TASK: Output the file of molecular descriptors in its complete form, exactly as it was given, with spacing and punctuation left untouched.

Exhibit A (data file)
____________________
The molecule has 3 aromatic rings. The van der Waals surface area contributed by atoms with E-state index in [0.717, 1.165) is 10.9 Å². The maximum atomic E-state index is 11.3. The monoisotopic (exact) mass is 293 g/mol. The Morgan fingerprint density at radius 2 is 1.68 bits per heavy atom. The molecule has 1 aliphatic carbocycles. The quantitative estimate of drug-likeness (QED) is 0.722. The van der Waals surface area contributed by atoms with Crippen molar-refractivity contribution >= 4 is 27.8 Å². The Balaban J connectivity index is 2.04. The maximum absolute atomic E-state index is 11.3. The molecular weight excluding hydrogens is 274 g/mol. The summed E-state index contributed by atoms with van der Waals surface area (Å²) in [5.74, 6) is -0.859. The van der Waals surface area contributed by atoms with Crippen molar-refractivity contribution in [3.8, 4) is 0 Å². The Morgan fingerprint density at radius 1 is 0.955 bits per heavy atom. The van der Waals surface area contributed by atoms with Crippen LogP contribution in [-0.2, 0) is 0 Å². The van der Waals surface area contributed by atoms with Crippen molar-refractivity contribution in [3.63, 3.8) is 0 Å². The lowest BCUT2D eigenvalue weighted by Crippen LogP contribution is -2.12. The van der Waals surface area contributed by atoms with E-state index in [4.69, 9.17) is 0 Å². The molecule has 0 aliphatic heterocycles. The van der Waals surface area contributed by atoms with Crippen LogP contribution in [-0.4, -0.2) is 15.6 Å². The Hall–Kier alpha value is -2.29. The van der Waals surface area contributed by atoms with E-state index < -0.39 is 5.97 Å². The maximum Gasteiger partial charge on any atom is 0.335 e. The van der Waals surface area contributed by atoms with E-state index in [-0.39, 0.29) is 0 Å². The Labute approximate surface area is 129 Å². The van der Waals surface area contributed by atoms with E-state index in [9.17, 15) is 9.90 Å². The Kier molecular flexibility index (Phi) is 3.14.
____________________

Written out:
The molecule has 3 aromatic rings. The van der Waals surface area contributed by atoms with E-state index in [0.717, 1.165) is 10.9 Å². The maximum atomic E-state index is 11.3. The monoisotopic (exact) mass is 293 g/mol. The Morgan fingerprint density at radius 2 is 1.68 bits per heavy atom. The molecule has 1 aliphatic carbocycles. The quantitative estimate of drug-likeness (QED) is 0.722. The van der Waals surface area contributed by atoms with Crippen molar-refractivity contribution >= 4 is 27.8 Å². The Balaban J connectivity index is 2.04. The maximum absolute atomic E-state index is 11.3. The molecular weight excluding hydrogens is 274 g/mol. The summed E-state index contributed by atoms with van der Waals surface area (Å²) in [5.74, 6) is -0.859. The van der Waals surface area contributed by atoms with Crippen molar-refractivity contribution in [3.8, 4) is 0 Å². The Morgan fingerprint density at radius 1 is 0.955 bits per heavy atom. The van der Waals surface area contributed by atoms with Crippen LogP contribution in [-0.2, 0) is 0 Å². The van der Waals surface area contributed by atoms with Crippen molar-refractivity contribution in [3.63, 3.8) is 0 Å². The lowest BCUT2D eigenvalue weighted by Crippen LogP contribution is -2.12. The van der Waals surface area contributed by atoms with E-state index in [4.69, 9.17) is 0 Å². The molecule has 0 aliphatic heterocycles. The van der Waals surface area contributed by atoms with Crippen LogP contribution in [-0.4, -0.2) is 15.6 Å². The Hall–Kier alpha value is -2.29. The van der Waals surface area contributed by atoms with E-state index < -0.39 is 5.97 Å². The maximum Gasteiger partial charge on any atom is 0.335 e. The van der Waals surface area contributed by atoms with E-state index in [-0.39, 0.29) is 0 Å². The Labute approximate surface area is 129 Å². The van der Waals surface area contributed by atoms with E-state index in [9.17, 15) is 9.90 Å². The Kier molecular flexibility index (Phi) is 3.14.